Chef Frank Vollkommer in 2005 became one of the few chefs to earn a Certified Master Pastry Chef® (CMPC®) designation. Only 11 chefs in the country have this rare certification, the highest offered by ACF for pastry chefs. At the time he earned the certification, the test —like the Certified Master Chef exam — spanned 10 long days and included academic portions in the morning, followed by practical exams in the afternoon. “We were tested on all competencies, from cakes to individual pastries, classic pastries, plated desserts and more,” he recalls. “If you got 75% or better on your score at the seven-day mark, you were invited to the final buffet, which included chocolate petit fours, a sugar showpiece and a competition-style dessert platter for six to eight people. I made it through the first run, but had to redo the buffet and after practicing and refining my items, went back a year later and passed.”
With so much time, effort, practice and even retesting involved, why even go for it? “I have always wanted to be the best that I could be at my craft,” Chef Vollkommer says. “When I was teaching at the CIA [Culinary Institute of America], I was working alongside other master chefs and after seeing not only the level of skill but also the level of professionalism from these incredibly talented individuals, I identified earning the CMPC as a professional goal.” Another unintended benefit — aside from showcasing Chef Vollkommer’s excellence in the pastry arts — was helping him improve his teaching ability, which he says has enhanced the student experience.
To that end, earning his CMPC would ultimately seal the deal in education for Chef Vollkommer; he has since stayed in culinary education, having first taught at his alma mater, New England Culinary School in Montpelier, Vermont, for which he also helped develop a new culinary program. It was from there that Chef Vollkommer went to the CIA in Hyde Park, New York, where he taught for nine years. During that time, he also competed in the IKA Culinary Olympics in Germany in 2000, as well as “quite a few” other national and international competitions. “Those experiences ended up serving as good practice for the CMPC exam in terms of helping me push my skills and develop the right competition mindset,” he says.
Chef Vollkommer ultimately shifted gears at one point — doing some consulting work for a chocolate manufacturing company and helping open a country club in his hometown of Saratoga Springs, New York. In 2008, he opened and ran his own pastry shop and café along the Hudson River in upstate New York called The Chocolate Mill, which he calls his “dream business.” For six years, Chef Vollkommer had a successful run as an entrepreneur, opening three locations that served up a variety of pastries, chocolates and baked goods, each with an on-site café.
In the end, though, he returned to teaching — selling his business in 2014 and taking a job as a chef-instructor for the baking and pastry degree program at Johnson & Wales University in Providence, Rhode Island. During that time, he wrote the curriculum for two new degrees: Associate of Science in Baking and Pastry and Bachelor of Science in Baking and Pastry Arts.
Chef Vollkommer has no regrets about the switch back to education. “I needed to do the entrepreneurial thing for myself, and I’m so glad I did it because I learned quite a lot about business, economics and everything that goes into running a business while improving my craft at the same time,” he says.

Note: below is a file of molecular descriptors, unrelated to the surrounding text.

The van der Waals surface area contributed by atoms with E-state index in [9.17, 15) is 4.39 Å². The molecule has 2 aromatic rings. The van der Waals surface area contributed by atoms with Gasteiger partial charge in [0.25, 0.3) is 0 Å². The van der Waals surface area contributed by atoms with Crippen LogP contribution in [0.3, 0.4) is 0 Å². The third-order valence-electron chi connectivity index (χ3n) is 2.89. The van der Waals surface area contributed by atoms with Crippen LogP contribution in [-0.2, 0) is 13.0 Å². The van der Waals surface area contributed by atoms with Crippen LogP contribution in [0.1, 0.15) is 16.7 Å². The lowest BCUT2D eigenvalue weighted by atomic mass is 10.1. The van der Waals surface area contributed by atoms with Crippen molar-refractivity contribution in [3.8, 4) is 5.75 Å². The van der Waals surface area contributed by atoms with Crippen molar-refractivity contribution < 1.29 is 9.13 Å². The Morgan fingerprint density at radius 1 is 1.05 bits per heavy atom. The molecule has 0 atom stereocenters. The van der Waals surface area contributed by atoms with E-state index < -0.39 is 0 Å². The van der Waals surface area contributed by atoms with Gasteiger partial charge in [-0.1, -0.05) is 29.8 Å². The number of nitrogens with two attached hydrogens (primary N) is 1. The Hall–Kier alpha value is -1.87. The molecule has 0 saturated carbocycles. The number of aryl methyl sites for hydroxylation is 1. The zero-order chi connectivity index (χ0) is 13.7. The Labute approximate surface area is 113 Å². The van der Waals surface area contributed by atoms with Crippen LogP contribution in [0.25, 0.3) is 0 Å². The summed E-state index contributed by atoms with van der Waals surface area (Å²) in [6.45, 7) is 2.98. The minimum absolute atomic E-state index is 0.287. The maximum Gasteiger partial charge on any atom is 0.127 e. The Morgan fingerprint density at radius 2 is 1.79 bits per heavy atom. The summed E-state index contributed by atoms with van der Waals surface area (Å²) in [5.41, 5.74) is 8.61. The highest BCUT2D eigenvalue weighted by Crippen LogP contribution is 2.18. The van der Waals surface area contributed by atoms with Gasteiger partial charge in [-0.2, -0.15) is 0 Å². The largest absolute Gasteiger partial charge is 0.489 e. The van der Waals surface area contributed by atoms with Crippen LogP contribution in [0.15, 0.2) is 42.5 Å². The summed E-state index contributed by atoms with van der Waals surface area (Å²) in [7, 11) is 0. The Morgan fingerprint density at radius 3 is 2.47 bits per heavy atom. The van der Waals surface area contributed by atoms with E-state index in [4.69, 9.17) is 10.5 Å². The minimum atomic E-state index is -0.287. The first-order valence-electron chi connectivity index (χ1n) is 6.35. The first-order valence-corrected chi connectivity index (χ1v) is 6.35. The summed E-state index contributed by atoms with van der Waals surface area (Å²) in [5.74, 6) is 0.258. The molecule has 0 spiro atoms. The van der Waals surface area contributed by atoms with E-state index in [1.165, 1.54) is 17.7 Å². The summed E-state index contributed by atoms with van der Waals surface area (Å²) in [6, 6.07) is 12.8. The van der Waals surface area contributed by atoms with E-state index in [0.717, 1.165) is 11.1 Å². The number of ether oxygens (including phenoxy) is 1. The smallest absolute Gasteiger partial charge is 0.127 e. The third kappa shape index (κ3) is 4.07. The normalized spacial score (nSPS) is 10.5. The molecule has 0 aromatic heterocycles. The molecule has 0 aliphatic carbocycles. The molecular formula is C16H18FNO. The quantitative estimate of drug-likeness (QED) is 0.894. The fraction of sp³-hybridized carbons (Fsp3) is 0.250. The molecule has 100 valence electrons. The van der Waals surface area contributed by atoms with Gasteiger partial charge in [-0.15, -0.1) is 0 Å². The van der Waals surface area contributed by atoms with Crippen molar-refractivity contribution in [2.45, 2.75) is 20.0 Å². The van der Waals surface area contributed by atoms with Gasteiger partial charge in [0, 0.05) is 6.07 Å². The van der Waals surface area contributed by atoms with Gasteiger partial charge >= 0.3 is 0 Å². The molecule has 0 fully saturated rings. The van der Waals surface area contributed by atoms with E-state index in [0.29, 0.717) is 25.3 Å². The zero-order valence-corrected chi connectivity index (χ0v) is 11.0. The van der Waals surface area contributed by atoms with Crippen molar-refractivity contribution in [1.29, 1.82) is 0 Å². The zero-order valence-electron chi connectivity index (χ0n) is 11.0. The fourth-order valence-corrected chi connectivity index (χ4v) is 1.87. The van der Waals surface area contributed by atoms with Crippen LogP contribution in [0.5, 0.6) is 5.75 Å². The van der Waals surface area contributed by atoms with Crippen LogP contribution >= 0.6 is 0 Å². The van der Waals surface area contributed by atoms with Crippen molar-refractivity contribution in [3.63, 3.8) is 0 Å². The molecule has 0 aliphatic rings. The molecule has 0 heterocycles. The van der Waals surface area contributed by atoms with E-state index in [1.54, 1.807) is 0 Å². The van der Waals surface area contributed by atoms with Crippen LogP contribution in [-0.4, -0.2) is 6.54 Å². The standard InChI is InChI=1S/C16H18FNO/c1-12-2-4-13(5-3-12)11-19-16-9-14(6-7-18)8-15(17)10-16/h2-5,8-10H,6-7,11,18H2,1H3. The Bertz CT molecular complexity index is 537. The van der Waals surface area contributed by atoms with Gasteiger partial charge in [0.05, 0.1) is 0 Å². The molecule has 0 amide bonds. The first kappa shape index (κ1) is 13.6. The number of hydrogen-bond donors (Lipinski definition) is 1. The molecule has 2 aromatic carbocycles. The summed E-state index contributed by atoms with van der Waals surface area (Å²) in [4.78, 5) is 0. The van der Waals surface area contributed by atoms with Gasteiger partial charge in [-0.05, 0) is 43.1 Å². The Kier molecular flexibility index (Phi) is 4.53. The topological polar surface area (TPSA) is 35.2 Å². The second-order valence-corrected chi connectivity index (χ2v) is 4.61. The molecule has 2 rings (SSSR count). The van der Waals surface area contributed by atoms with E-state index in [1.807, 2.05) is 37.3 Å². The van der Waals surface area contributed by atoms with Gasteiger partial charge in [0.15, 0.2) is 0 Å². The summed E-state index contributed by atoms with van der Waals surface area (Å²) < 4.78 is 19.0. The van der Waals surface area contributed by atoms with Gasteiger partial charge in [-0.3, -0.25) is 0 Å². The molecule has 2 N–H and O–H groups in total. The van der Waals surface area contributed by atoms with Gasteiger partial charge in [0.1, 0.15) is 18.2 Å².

A plus side of the J&W post was being able to be a student again; during his tenure there, Chef Vollkommer earned a master’s degree in education. The experience was so positive that he now says he “realized education was my career. In the past, when I would meet someone and they would ask me what I did, I would have said that I’m a chef and also an instructor.” Today, however, Chef Vollkommer says his answer is, “I’m an educator, and I happen to be a chef.”
All of these experiences would ultimately culminate in his current job as director of culinary industry development with Auguste Escoffier School of Culinary Arts, where he landed in January. The position combines each of Chef Vollkommer’s pursuits: master pastry chef, educator, curriculum developer, business professional and consultant.
“What’s cool about the position is that my role and responsibilities straddle all of the different department initiatives. I have the pleasure of working with academic departments in the development of new curriculum, and I also work with industry partners as part of the consulting arm of the school to help hotels, chains and other foodservice providers develop end-to-end training and educational programs,” says Chef Vollkommer, who draws upon his skills as a CMPC to help these businesses develop certification programs. He also regularly works with the school’s marketing department to develop industry-facing educational content and even fun videos for social media. “I look at it like juggling a few different jobs at once.”
Auguste Escoffier had an advantage during the pandemic because of its all-remote platform, which was in place before the pandemic. “The pandemic provided an opportunity to even further refine virtual instruction,” Chef Vollkommer says. Leveraging modern technology, the school offers live video sessions, as well as one-on-one time with instructors for questions and feedback. Students also review instruction videos online and are assessed on their delivery through extensive photo and video documentation and detailed wrap-ups indicating they have — no pun intended — fully digested the material. Many students also go through a “work and learn” program to get hands-on industry experience while earning their degree.
When not hard at work or posting beautiful pastry arts photos on his Instagram account, Chef Vollkommer enjoys pursuing his other, much faster hobby: motorcycles.